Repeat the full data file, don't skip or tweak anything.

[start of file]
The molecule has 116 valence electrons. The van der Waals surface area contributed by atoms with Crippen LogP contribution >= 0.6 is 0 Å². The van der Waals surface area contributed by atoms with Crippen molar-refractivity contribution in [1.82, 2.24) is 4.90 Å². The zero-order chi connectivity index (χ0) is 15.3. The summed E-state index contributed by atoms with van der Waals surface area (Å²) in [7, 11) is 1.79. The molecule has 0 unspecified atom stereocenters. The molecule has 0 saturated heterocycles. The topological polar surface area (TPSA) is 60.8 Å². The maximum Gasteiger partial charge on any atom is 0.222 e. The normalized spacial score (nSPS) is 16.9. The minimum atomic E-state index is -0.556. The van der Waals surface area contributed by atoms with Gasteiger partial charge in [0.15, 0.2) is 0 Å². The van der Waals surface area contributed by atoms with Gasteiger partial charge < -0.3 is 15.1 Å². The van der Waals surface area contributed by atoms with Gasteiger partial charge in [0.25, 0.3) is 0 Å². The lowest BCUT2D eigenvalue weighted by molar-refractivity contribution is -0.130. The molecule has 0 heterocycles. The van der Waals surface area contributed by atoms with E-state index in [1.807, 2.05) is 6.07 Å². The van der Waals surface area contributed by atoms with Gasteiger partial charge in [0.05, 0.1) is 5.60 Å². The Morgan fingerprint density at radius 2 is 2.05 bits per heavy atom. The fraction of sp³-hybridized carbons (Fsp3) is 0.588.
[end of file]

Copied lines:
The molecule has 116 valence electrons. The van der Waals surface area contributed by atoms with Crippen LogP contribution >= 0.6 is 0 Å². The van der Waals surface area contributed by atoms with Crippen molar-refractivity contribution in [1.82, 2.24) is 4.90 Å². The zero-order chi connectivity index (χ0) is 15.3. The summed E-state index contributed by atoms with van der Waals surface area (Å²) in [7, 11) is 1.79. The molecule has 0 unspecified atom stereocenters. The molecule has 0 saturated heterocycles. The topological polar surface area (TPSA) is 60.8 Å². The maximum Gasteiger partial charge on any atom is 0.222 e. The normalized spacial score (nSPS) is 16.9. The minimum atomic E-state index is -0.556. The van der Waals surface area contributed by atoms with Gasteiger partial charge in [0.15, 0.2) is 0 Å². The van der Waals surface area contributed by atoms with Gasteiger partial charge < -0.3 is 15.1 Å². The van der Waals surface area contributed by atoms with Gasteiger partial charge in [0.25, 0.3) is 0 Å². The lowest BCUT2D eigenvalue weighted by molar-refractivity contribution is -0.130. The molecule has 0 heterocycles. The van der Waals surface area contributed by atoms with E-state index in [1.807, 2.05) is 6.07 Å². The van der Waals surface area contributed by atoms with Gasteiger partial charge in [0.05, 0.1) is 5.60 Å². The Morgan fingerprint density at radius 2 is 2.05 bits per heavy atom. The fraction of sp³-hybridized carbons (Fsp3) is 0.588.